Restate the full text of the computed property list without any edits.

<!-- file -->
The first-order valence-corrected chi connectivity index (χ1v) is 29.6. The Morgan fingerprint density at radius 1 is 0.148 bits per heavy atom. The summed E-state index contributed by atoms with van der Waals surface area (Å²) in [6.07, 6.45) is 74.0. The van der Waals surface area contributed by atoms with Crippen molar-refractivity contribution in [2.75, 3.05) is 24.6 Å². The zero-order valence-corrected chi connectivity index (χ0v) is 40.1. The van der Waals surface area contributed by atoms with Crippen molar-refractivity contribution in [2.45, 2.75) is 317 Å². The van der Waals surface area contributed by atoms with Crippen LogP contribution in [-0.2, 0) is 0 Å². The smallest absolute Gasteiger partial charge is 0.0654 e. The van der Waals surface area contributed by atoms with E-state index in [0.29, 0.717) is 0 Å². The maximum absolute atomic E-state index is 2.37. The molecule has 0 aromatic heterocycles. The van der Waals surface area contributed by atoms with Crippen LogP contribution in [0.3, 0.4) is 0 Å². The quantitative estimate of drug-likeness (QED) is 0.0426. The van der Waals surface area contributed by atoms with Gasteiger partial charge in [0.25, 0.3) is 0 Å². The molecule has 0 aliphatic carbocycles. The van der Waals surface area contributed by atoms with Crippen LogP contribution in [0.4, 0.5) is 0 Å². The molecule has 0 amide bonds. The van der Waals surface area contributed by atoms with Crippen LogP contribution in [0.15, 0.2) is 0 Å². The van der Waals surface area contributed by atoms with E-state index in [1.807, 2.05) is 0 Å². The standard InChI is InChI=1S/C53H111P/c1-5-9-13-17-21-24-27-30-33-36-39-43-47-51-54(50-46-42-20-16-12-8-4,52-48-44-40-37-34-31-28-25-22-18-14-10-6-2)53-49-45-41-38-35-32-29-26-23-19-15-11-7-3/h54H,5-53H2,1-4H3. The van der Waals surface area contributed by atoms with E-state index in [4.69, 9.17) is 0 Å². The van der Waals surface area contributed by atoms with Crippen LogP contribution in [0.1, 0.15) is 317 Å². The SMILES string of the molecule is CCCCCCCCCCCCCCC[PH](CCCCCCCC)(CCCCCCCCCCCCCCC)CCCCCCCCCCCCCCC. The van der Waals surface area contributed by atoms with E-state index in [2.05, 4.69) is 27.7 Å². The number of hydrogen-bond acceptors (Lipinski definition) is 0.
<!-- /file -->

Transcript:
The first-order valence-corrected chi connectivity index (χ1v) is 29.6. The Morgan fingerprint density at radius 1 is 0.148 bits per heavy atom. The summed E-state index contributed by atoms with van der Waals surface area (Å²) in [6.07, 6.45) is 74.0. The van der Waals surface area contributed by atoms with Crippen molar-refractivity contribution in [2.75, 3.05) is 24.6 Å². The zero-order valence-corrected chi connectivity index (χ0v) is 40.1. The van der Waals surface area contributed by atoms with Crippen molar-refractivity contribution in [2.45, 2.75) is 317 Å². The van der Waals surface area contributed by atoms with Crippen LogP contribution in [-0.2, 0) is 0 Å². The smallest absolute Gasteiger partial charge is 0.0654 e. The van der Waals surface area contributed by atoms with E-state index in [0.29, 0.717) is 0 Å². The maximum absolute atomic E-state index is 2.37. The molecule has 0 aromatic heterocycles. The van der Waals surface area contributed by atoms with Crippen LogP contribution in [0.3, 0.4) is 0 Å². The quantitative estimate of drug-likeness (QED) is 0.0426. The van der Waals surface area contributed by atoms with Gasteiger partial charge in [0.25, 0.3) is 0 Å². The molecule has 0 aliphatic carbocycles. The van der Waals surface area contributed by atoms with Crippen LogP contribution in [0.4, 0.5) is 0 Å². The molecule has 0 amide bonds. The van der Waals surface area contributed by atoms with Crippen LogP contribution in [0.15, 0.2) is 0 Å². The van der Waals surface area contributed by atoms with E-state index in [1.807, 2.05) is 0 Å². The standard InChI is InChI=1S/C53H111P/c1-5-9-13-17-21-24-27-30-33-36-39-43-47-51-54(50-46-42-20-16-12-8-4,52-48-44-40-37-34-31-28-25-22-18-14-10-6-2)53-49-45-41-38-35-32-29-26-23-19-15-11-7-3/h54H,5-53H2,1-4H3. The van der Waals surface area contributed by atoms with E-state index in [4.69, 9.17) is 0 Å². The van der Waals surface area contributed by atoms with Crippen LogP contribution in [0.1, 0.15) is 317 Å². The SMILES string of the molecule is CCCCCCCCCCCCCCC[PH](CCCCCCCC)(CCCCCCCCCCCCCCC)CCCCCCCCCCCCCCC. The van der Waals surface area contributed by atoms with E-state index in [2.05, 4.69) is 27.7 Å². The number of hydrogen-bond acceptors (Lipinski definition) is 0.